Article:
As the Eat Out to Help Out scheme happens across the country next week, spare a thought for local foodbanks in Runcorn. A 90-second read.
People have experienced varying levels of hardship and distress, both emotionally and financially, since the Covid-19 outbreak began.
Someone summed it up wonderfully when they said: “We are all in the same storm, but some of us are in different boats.”
Every aspect of our lives has been touched in some way by the lockdown and foodbanks are reporting a shortage in donations as people’s minds are understandably elsewhere.
August is traditionally a slow month for donations to foodbanks, which tend to receive a flurry of items in the run-up to Christmas.
Covid-19 has exacerbated this seasonal issue because a lot more people have sadly fallen on tough times, increasing demand at a time when donations decline.
But the good news, is that we can all do something to help.
How you can help
Some of the essential, everyday goods that are most popular with foodbanks are:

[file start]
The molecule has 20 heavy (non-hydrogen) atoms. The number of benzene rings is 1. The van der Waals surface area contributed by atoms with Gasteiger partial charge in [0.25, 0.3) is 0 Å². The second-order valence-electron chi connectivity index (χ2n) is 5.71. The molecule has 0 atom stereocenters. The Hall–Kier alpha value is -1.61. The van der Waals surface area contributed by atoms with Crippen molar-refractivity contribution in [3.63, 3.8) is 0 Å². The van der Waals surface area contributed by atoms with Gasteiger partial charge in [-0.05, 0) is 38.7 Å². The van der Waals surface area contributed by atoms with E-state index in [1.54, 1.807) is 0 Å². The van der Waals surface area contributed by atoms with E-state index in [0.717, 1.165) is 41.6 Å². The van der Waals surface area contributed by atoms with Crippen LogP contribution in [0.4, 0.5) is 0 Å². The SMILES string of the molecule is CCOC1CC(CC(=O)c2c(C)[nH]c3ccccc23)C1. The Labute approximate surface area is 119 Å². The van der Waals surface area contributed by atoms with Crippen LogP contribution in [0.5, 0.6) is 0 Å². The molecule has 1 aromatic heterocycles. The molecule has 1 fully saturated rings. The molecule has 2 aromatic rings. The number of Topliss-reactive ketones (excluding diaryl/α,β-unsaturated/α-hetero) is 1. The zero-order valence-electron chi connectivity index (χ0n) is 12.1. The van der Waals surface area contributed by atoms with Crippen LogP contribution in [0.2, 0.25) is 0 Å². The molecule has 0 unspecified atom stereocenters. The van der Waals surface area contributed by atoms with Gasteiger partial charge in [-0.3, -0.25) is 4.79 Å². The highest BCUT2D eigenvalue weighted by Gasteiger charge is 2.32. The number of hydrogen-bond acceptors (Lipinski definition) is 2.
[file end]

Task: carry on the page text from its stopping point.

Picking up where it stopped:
- Tinned soup.
- Tinned fruit.
- Tinned vegetables.
- Pasta, rice, and sauces.
- Long-life products.
- Tea, coffee, cordial, and biscuits.
Even the smallest donations add up when people pull together to help their neighbours and their community.
Many foodbank websites have regularly updated sections asking for specific items if they are running low. So, it’s worth visiting their sites and seeing what is most needed.
Certain products should ideally be avoided, including dairy, dented tins, perishable items like fresh fruit, and homemade cooking or baking.
And it’s not just donations of food that are welcomed. Many foodbanks need financial support to keep their operation running. So, another way of helping could be to make a monetary donation.
I feel fortunate that we can support our local foodbanks in any way we can, including publicising the excellent work they do and saluting their amazing volunteers who make it all happen.
Thanks for reading.